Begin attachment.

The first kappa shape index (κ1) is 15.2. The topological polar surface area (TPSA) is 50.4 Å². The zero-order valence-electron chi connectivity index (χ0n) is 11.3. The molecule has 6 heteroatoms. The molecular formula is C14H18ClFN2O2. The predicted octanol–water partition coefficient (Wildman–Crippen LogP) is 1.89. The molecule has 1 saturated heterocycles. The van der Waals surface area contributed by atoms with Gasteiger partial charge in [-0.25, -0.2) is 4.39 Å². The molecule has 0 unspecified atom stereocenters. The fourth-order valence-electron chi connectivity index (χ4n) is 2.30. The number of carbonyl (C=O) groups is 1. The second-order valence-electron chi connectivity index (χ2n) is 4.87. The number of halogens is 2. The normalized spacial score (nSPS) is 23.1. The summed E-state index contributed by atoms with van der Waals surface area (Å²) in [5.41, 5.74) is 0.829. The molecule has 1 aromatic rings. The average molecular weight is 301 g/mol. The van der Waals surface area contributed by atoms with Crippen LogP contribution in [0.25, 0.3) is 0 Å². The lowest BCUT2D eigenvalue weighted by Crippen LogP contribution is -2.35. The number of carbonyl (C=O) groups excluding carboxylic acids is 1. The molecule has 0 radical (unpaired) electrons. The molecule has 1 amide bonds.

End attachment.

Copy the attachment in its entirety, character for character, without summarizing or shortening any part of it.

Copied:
The first kappa shape index (κ1) is 15.2. The topological polar surface area (TPSA) is 50.4 Å². The zero-order valence-electron chi connectivity index (χ0n) is 11.3. The molecule has 6 heteroatoms. The molecular formula is C14H18ClFN2O2. The predicted octanol–water partition coefficient (Wildman–Crippen LogP) is 1.89. The molecule has 1 saturated heterocycles. The van der Waals surface area contributed by atoms with Gasteiger partial charge in [-0.25, -0.2) is 4.39 Å². The molecule has 0 unspecified atom stereocenters. The fourth-order valence-electron chi connectivity index (χ4n) is 2.30. The number of carbonyl (C=O) groups is 1. The second-order valence-electron chi connectivity index (χ2n) is 4.87. The number of halogens is 2. The normalized spacial score (nSPS) is 23.1. The summed E-state index contributed by atoms with van der Waals surface area (Å²) in [5.41, 5.74) is 0.829. The molecule has 1 aromatic rings. The average molecular weight is 301 g/mol. The van der Waals surface area contributed by atoms with Crippen LogP contribution in [0.25, 0.3) is 0 Å². The lowest BCUT2D eigenvalue weighted by Crippen LogP contribution is -2.35. The number of carbonyl (C=O) groups excluding carboxylic acids is 1. The molecule has 0 radical (unpaired) electrons. The molecule has 1 amide bonds.